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Covid-19 Relief: DA Loses Bid To Appeal High Court Ruling On Race, Gender As Criteria For Eligibility

The North Gauteng High Court on Thursday dismissed an application by the Democratic Alliance for leave to appeal its earlier ruling that held the government was bound by the constitution to consider race, gender and disability in setting criteria for eligibility for Covid-19 relief to companies.

The DA had asked the court for leave to appeal to the Supreme Court of Appeal (SCA).

A full bench of the high court on Wednesday reiterated its warning, also made in the division’s rejection earlier this month of the Fair-Trade Independent Tobacco Association’s application for leave to appeal to the SCA in the tobacco ban court saga, that the bar for leave to appeal had been raised to require that the appeal would, as opposed to might, have a reasonable chance of success.

The DA was seeking to appeal a paragraph in the court’s ruling of June 19, which held that “in the reformulation of criteria to be employed in the distribution of funds and either the Debt Finance Scheme or the Business Growth Resilience Fund, the minister must take into account race, gender, youth and disability”.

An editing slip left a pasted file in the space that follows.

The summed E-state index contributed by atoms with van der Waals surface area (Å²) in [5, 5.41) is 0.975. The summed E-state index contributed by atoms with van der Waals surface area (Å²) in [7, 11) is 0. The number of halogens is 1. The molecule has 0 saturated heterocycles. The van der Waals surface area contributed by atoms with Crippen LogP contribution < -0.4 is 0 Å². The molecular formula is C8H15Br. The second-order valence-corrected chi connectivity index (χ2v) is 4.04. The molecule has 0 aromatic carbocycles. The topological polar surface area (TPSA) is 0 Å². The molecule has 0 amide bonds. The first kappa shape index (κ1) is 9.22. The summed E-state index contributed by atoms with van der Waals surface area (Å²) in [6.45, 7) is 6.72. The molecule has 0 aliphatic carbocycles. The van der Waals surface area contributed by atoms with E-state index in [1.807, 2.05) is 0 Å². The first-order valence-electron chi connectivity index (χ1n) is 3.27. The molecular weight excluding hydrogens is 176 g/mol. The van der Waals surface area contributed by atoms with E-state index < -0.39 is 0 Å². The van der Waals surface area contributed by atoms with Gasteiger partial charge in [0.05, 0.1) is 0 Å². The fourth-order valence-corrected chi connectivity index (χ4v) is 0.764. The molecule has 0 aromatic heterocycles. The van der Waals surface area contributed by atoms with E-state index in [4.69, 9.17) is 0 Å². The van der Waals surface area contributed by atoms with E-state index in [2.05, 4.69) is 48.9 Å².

But in the ruling on its appeal bid, the court said the party had advanced no cogent reason why the dictates of the constitution for social redress should not play a role when the minister of small business development, Khumbudzo Ntshavheni, interpreted the words “need” and “vulnerability” in the Disaster Management Act to allocate relief accordingly.

“To give a meaning to these words as they appear in the various sections of the Disaster Management Act to which we have referred, without taking account of the obvious fissures in our society and thus ignore or elide over them, is to approach South Africa in a colour blind fashion which effectively runs counter to the normative framework of the Constitution….”

“In crisp terms: the Constitution enjoins fundamental social and economic redress after 300 years of colonial and apartheid rule.”

There was, the court concluded, therefore no reasonable prospect that another court would accept that the Disaster Management Act should be read in isolation of the principles contained in the constitution.

“To do so is to live in a world totally divorced from the racism and sexism that continues to divide our country and where those most in need and most in vulnerable conditions happen to be black.”

The DA has argued that when the population is in equal need of relief because of a natural disaster, the Bill of Rights would dictate that the government should be allowed to extend help to all equally without regard to race, gender, age or disability.


Written by Ph

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